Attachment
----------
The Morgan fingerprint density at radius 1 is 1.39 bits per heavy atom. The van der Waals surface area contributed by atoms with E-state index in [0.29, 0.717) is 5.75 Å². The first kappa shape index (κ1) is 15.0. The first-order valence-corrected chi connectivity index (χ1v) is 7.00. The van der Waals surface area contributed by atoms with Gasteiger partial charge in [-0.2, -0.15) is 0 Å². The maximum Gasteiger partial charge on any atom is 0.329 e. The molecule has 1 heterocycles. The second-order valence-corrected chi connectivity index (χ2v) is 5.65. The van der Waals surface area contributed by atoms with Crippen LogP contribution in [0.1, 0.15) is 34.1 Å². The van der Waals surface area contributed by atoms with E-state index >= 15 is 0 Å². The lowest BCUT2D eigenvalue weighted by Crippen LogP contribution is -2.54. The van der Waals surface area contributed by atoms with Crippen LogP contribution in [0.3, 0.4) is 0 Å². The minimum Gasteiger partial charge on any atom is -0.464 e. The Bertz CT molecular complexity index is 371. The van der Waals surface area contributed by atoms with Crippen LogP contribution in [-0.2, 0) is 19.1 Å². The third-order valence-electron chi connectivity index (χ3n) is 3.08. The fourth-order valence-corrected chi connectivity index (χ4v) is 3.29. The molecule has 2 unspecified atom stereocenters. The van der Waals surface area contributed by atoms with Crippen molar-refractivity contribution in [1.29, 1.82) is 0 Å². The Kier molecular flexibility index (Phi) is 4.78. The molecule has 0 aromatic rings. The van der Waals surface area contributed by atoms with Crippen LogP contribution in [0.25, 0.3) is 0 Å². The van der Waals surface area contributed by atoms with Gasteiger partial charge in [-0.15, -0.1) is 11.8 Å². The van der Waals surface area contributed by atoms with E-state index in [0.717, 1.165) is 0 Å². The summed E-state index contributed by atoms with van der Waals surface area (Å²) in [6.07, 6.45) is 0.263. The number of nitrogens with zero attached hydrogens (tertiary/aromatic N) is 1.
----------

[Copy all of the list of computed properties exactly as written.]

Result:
The Morgan fingerprint density at radius 1 is 1.39 bits per heavy atom. The van der Waals surface area contributed by atoms with E-state index in [0.29, 0.717) is 5.75 Å². The first kappa shape index (κ1) is 15.0. The first-order valence-corrected chi connectivity index (χ1v) is 7.00. The van der Waals surface area contributed by atoms with Gasteiger partial charge in [-0.2, -0.15) is 0 Å². The maximum Gasteiger partial charge on any atom is 0.329 e. The molecule has 1 heterocycles. The second-order valence-corrected chi connectivity index (χ2v) is 5.65. The van der Waals surface area contributed by atoms with Crippen LogP contribution in [0.1, 0.15) is 34.1 Å². The van der Waals surface area contributed by atoms with E-state index >= 15 is 0 Å². The lowest BCUT2D eigenvalue weighted by Crippen LogP contribution is -2.54. The van der Waals surface area contributed by atoms with Crippen LogP contribution in [0.3, 0.4) is 0 Å². The minimum Gasteiger partial charge on any atom is -0.464 e. The Bertz CT molecular complexity index is 371. The van der Waals surface area contributed by atoms with Crippen LogP contribution in [-0.2, 0) is 19.1 Å². The third-order valence-electron chi connectivity index (χ3n) is 3.08. The fourth-order valence-corrected chi connectivity index (χ4v) is 3.29. The molecule has 2 unspecified atom stereocenters. The van der Waals surface area contributed by atoms with Crippen molar-refractivity contribution in [1.29, 1.82) is 0 Å². The Kier molecular flexibility index (Phi) is 4.78. The molecule has 0 aromatic rings. The van der Waals surface area contributed by atoms with Crippen LogP contribution in [0.25, 0.3) is 0 Å². The van der Waals surface area contributed by atoms with Gasteiger partial charge in [-0.15, -0.1) is 11.8 Å². The van der Waals surface area contributed by atoms with E-state index in [0.717, 1.165) is 0 Å². The summed E-state index contributed by atoms with van der Waals surface area (Å²) in [6.07, 6.45) is 0.263. The number of nitrogens with zero attached hydrogens (tertiary/aromatic N) is 1.